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And called a long-ago friend. I hadn’t spoken to her in years. As in the last time was circa early eighties.

Those were fun days. Most of the time. This was South Africa in the late seventies. The town, Pretoria.

In theory we were rivals. She worked for British Airways (as far as I’m concerned she ran that office). I worked for South African Airways and later for Sabena Belgian World Airlines

In reality we were friends. Sharing jokes, confidences and more.

She married an Englishman. I married an American.

Our roads diverged.

She ended up in England. I ended up in America.

And there we were.  A life-time later. But as she answered the phone, I was back in Pretoria. She sounded the same. I’m sure so did I.

And to hear my mother tongue in a torrent of speech with that lovely inflection of tone which is so peculiar to Afrikaans. Heaven.

We talked. How we talked! About the roads we’d taken. The things we’d done. But over and over the same refrain repeated.

For her it was the friends she’d left behind. With only four years of living in a new country under her belt, the memories are still vivid. For me, thirty-five plus years and counting, not so much.

And then there’s the African sun. And my heart went out to her as she explained, without realizing the pathos in her voice, that the English sun would shine but it would not warm you.

Eight years in Belgium had me thinking the same at the time. And as my poor deceased brother, after a month long visit, pointed out the day he left –

He didn’t think there was a place on earth where it would rain for thirty days straight.

So I understand. I truly do. The African sun is special. It doesn’t only warm your body. It warms your soul. And only people from Africa would understand.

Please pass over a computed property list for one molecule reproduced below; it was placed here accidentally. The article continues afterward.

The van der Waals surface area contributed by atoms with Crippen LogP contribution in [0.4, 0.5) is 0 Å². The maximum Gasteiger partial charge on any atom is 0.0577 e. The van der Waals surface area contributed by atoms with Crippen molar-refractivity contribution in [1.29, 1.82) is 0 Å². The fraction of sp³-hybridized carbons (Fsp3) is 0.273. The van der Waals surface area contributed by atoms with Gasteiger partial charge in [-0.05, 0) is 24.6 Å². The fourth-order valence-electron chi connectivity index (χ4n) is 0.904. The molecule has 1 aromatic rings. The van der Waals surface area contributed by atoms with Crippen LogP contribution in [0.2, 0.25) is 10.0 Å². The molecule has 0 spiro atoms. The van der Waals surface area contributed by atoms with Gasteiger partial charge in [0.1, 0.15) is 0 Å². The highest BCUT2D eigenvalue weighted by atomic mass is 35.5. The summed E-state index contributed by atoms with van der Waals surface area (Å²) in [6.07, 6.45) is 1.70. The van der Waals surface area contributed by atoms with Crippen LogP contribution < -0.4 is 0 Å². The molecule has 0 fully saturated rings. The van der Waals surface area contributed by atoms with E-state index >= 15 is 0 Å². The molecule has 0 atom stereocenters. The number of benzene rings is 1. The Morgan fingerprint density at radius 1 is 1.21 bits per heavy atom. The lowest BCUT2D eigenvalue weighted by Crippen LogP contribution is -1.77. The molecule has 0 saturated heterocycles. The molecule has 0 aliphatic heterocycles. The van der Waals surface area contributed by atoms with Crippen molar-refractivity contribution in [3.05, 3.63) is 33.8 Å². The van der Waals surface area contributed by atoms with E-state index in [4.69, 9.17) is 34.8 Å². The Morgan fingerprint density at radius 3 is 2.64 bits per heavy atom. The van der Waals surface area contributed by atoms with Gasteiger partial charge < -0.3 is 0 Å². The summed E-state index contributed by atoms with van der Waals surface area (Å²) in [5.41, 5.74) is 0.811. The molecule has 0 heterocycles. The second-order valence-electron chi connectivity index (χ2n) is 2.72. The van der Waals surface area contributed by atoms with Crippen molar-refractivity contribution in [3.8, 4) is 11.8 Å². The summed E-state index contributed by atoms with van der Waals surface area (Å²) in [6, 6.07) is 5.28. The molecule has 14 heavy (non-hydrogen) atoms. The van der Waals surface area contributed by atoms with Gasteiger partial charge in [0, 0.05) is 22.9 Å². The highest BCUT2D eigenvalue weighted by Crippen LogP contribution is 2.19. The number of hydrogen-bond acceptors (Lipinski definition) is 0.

I thought of her as I drove past an impeccable green Florida golf course. She’s a golfer and I guess I will leave it to the imagination what she has to say about wading through mud to try and play golf. (I abstained from suggesting she gets some green “wellies.”)

We agreed about the strangeness of it all when leaving South Africa. And she had me in stitches about the accents and dialects she’s encountering.  

“I don’t understand a word when the Scots get going. It takes me a couple of days.”

Which brought me full circle to the time I encountered, for the first time, someone from the Deep South.

But, at the end, we agreed that we were grateful for what we had, to be where we are, contented and happy in our adopted countries.

May today there be peace within. 

May you trust your highest power that you are exactly where you are meant to be.

May you not forget the infinite possibilities that are born of faith.

May you use those gifts that you have received, and pass on the love that has been given to you.

May you be content knowing you are a child of God. Let his presence settle into our bones, and allow your soul the freedom to sing, dance, praise and love. It is there for each and every one of you.


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